Linux System Calls and Support by Brian Ward

The kernel runs processes in kernel mode, and the user processes run in user mode. Code running in kernel mode has unrestricted access to the processor and main memory. User mode, in comparison, restricts access to a (usually quite small) subset of memory and safe CPU operations.

There are several kinds of kernel features available to user processes. For example, system calls (or syscalls) perform specific tasks that a user process alone cannot do well or at all. For example, the acts of opening, reading, and writing files all involve system calls.

Two system calls, fork() and exec(), are important to understanding how processes start up:

fork() When a process calls fork(), the kernel creates a nearly identical copy of the process.

exec() When a process calls exec(program), the kernel starts program, replacing the current process.

Other than init, all user processes on a Linux system start as a result of fork(), and most of the time, you also run exec() to start a new program instead of running a copy of an existing process. A very simple example is any program that you run at the command line, such as the ls command to show the contents of a directory. When you enter ls into a terminal window, the shell that’s running inside the terminal window calls fork() to create a copy of the shell, and then the new copy of the shell calls exec(ls) to run ls. Figure 1-2 shows the flow of processes and system calls for starting a program like ls.

Figure 1-2. Starting a new process

NOTE: System calls are normally denoted with parentheses. In the example shown in Figure 1-2, the process asking the kernel to create another process must perform a fork() system call. This notation derives from the way the call would be written in the C programming language. You don’t need to know C to understand this book; just remember that a system call is an interaction between a process and the kernel. In addition, this book simplifies certain groups of system calls. For example, exec() refers to an entire family of system calls that all perform a similar task but differ in programming.

The kernel also supports user processes with features other than traditional system calls, the most common of which are pseudodevices. Pseudo-devices look like devices to user processes, but they’re implemented purely in software. As such, they don’t technically need to be in the kernel, but they are usually there for practical reasons. For example, the kernel random number generator device (/dev/random) would be difficult to implement securely with a user process.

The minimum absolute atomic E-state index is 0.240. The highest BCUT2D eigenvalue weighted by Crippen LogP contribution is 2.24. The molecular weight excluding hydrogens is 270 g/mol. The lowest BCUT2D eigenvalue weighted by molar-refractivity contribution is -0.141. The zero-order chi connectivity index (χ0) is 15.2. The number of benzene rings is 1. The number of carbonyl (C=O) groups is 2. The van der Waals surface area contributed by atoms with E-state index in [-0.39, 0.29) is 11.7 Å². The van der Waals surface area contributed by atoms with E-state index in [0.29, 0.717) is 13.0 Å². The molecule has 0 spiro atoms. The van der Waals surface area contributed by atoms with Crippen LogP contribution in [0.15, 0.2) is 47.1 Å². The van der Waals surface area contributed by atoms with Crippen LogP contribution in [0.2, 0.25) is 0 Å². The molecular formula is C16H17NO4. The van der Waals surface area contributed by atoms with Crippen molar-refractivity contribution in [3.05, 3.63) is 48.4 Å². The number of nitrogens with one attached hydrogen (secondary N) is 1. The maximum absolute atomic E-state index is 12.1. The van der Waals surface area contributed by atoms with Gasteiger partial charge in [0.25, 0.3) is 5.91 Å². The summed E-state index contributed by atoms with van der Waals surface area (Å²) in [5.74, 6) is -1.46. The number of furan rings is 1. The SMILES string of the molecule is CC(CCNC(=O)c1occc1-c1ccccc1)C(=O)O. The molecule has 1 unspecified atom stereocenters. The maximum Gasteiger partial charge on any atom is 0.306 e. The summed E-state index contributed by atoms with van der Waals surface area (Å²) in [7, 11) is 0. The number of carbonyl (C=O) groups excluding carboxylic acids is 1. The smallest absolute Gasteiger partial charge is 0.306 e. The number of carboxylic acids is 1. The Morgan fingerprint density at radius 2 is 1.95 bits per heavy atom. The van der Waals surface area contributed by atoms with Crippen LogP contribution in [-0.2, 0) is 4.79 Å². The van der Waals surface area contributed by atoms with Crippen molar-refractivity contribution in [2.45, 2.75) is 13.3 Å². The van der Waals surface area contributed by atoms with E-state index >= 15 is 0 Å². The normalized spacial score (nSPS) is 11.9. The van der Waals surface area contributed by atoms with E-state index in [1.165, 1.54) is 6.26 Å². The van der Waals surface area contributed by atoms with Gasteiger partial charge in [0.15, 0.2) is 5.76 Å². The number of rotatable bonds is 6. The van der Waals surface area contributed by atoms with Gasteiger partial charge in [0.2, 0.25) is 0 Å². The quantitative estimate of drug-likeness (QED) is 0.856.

NOTE: Technically, a user process that accesses a pseudodevice still has to use a system call to open the device, so processes can’t entirely avoid system calls.

About the Author

Brian Ward has been working with Linux since 1993. He is the author of The Linux Kernel-HOWTO, The Book of VMware, and The Linux Problem Solver.

Unlike some operating systems, Linux doesn't try to hide the important bits from you - it gives you full control of your computer. But to truly master Linux, you need to understand its internals, like how the system boots, how networking works, and what the kernel actually does.

In this third edition of the bestselling How Linux Works, author Brian Ward peels back the layers of this well-loved operating system to make Linux internals accessible. This edition has been thoroughly updated and expanded with added coverage of Logical Volume Manager (LVM), virtualization, and containers.

You'll learn:

How Linux boots, from boot loaders to init (systemd)
How the kernel manages devices, device drivers, and processes
How networking, interfaces, firewalls, and servers work
How development tools work and relate to shared libraries
How to write effective shell scripts

You'll also explore the kernel and examine key system tasks inside user-space processes, including system calls, input and output, and filesystem maintenance. With its combination of background, theory, real-world examples, and thorough explanations, How Linux Works, 3rd Edition will teach you what you need to know to take control of your operating system.

New to This Edition:

Hands-on coverage of the LVM, journald logging system, and IPv6
Additional chapter on virtualization, featuring containers and cgroups
Expanded discussion of systemd

Reader Garret P. Arcoraci says, "I teach System Administration at the Rochester Institute of Technology; usually, I don't make a book a requirement, but this is the exception. Highly recommend it to anyone looking for a deeper understanding of the Linux operating system and traditional computer architecture."

How Linux Works

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